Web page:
The World Surf League is providing $1.5 million in first-year funding for ocean science at Lamont as part of an innovative new philanthropy called WSL PURE.

Ryan Abernathey
February 23rd, 2016|

Exploring Ocean Turbulence: Sloan Research Fellow Ryan Abernathey

Mesoscale turbulence is where most of the kinetic energy in the oceans can be found, and it may play powerful roles in the global climate.

January 22nd, 2016|

Center for Climate & Life Announces 2016 Fellows

One scientist is focusing on food security and climate shocks. The other is exploring the influence of climate change on droughts and wildfires.

December 7th, 2015|

Greenland Glaciers Retreating Faster than Any Time in 9,500 Years

A new study uses sediment cores to track the expansion and retreat of glaciers through time and finds they are more sensitive than realized.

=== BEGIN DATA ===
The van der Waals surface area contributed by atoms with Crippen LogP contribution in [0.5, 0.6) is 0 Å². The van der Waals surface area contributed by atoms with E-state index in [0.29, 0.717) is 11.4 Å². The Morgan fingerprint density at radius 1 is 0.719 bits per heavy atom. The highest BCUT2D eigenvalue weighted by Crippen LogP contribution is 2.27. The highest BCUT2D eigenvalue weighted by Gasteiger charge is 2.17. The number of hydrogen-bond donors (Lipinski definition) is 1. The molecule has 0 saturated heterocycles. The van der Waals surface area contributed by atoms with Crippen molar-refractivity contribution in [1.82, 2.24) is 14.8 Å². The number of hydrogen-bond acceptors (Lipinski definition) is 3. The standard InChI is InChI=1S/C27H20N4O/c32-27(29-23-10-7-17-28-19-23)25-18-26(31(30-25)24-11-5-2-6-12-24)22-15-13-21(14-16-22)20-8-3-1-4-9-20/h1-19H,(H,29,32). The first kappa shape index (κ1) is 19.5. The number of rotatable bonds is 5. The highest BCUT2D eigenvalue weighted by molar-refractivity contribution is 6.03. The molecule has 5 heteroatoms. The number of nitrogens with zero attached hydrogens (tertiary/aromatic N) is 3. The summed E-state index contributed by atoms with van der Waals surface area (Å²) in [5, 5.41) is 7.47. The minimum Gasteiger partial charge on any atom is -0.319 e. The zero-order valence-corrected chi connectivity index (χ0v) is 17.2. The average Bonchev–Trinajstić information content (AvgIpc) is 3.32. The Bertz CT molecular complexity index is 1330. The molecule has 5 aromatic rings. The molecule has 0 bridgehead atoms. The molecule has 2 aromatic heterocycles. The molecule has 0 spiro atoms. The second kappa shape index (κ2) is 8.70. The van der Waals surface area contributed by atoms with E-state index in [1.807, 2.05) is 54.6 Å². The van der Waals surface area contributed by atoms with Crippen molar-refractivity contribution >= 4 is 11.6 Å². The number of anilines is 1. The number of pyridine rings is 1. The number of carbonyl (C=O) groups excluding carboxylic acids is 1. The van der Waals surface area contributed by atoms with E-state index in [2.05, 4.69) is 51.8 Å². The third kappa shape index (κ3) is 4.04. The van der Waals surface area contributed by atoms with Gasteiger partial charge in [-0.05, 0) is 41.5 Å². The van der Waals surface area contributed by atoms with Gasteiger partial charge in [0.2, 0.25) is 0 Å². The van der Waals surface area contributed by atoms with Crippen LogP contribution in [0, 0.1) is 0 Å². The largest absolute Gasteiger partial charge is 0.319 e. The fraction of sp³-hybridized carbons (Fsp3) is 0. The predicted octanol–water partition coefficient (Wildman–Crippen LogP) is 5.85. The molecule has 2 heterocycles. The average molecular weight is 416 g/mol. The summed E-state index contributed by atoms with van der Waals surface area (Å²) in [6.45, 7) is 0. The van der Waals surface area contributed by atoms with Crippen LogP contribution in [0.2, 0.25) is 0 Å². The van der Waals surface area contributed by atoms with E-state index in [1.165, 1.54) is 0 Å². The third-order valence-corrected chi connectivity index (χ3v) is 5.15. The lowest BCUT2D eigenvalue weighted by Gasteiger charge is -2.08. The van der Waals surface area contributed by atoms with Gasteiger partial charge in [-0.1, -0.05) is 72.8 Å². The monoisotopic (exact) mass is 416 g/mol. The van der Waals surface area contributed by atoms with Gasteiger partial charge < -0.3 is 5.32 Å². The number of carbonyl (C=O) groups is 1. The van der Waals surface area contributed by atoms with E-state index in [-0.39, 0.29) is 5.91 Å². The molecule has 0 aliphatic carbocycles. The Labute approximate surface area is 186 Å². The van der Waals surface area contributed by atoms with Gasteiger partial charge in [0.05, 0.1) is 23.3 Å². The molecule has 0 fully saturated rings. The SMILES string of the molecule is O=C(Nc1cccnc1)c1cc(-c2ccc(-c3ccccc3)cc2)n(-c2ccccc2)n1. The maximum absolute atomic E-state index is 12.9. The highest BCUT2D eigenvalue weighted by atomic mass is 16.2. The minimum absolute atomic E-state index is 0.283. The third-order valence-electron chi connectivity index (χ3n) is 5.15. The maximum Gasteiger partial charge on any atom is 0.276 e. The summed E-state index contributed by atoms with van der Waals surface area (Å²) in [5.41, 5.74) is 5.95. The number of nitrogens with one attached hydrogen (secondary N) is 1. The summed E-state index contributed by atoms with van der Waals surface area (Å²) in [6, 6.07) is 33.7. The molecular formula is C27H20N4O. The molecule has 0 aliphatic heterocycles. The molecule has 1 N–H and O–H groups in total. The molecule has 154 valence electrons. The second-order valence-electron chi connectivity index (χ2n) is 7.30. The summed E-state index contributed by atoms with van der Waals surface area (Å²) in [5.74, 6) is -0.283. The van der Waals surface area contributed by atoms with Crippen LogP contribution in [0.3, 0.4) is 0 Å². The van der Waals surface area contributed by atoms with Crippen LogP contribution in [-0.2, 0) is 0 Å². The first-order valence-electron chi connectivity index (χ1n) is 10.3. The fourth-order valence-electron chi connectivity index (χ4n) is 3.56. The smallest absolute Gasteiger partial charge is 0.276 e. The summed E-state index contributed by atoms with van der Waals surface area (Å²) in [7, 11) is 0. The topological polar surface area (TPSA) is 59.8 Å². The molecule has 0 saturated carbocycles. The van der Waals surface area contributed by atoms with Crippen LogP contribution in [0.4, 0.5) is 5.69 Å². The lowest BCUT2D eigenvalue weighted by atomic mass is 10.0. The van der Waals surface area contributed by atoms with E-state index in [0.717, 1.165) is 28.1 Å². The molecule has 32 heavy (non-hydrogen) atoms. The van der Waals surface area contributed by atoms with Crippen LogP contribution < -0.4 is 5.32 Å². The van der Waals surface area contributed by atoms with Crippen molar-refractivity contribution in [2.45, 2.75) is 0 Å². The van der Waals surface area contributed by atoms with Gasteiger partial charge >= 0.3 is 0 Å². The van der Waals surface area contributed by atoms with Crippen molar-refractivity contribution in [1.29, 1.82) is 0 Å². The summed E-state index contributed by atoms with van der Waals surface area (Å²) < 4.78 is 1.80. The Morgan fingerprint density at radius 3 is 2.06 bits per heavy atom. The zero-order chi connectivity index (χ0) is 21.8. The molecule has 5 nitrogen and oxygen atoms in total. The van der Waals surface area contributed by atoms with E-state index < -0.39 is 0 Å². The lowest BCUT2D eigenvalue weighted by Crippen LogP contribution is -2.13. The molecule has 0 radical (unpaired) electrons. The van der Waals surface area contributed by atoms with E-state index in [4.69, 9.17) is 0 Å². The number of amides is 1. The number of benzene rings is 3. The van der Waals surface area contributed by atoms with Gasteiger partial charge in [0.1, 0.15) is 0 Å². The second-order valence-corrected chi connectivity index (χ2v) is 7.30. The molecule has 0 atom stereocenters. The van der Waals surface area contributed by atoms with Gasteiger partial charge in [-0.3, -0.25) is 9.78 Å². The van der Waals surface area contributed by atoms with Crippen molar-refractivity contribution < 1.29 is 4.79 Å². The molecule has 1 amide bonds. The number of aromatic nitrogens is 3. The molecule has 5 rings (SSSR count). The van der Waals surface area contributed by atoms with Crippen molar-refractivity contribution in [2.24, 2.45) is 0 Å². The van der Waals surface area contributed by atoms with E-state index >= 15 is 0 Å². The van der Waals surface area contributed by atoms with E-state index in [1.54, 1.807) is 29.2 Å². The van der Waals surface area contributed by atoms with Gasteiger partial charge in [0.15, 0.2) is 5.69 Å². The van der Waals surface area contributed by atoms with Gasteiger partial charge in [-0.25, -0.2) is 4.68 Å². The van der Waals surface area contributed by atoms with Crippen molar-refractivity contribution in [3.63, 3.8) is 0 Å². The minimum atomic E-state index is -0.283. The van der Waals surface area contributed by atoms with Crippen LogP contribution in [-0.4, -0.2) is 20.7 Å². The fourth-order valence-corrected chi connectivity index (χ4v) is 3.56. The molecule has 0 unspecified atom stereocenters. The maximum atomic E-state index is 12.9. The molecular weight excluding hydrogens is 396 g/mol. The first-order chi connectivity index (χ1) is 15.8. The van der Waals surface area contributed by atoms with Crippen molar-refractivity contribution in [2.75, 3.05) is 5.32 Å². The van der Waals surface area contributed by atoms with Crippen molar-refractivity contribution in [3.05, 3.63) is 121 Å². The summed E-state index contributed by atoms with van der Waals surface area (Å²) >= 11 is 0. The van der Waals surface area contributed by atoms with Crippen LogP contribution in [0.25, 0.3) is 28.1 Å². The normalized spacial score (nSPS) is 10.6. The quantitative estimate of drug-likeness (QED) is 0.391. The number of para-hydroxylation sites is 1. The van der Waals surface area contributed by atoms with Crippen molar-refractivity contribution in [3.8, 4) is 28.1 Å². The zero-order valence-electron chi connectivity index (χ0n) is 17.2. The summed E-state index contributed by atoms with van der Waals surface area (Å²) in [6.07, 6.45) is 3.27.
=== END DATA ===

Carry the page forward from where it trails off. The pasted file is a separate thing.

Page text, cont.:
Satellite image of peat fires in Borneo during 2015 (NASA)
November 19th, 2015|

Peat Fires Choking Southeast Asia Pose New Threat to Global Climate

The Indonesian peat fires that have been choking cities across Southeast Asia are creating more than a local health menace—they’re releasing immense stores of CO2.

Snowpack in the Lesser Caucasus mountains of northeastern Turkey. The lowlands depend on snowmelt, which is projected to decline due to global warming. (Courtesy of Dario Martin-Benito).
November 12th, 2015|

Declining Snowpacks May Cut Many Nations’ Water

Scientists have identified 32 water basins where loss of snowpack as temperatures warm is putting the water supplies of large populations at risk.

The former site of Sant Roma de Sau as water levels drop in Spain. (Josep Enric/CC-BY-2.0)
November 6th, 2015|

New Drought Atlas Maps 2,000 Years of Climate in Europe

Using tree rings, a new drought atlas maps the reach and severity of dry and wet periods across Europe and the Mediterranean over the past 2,000 years.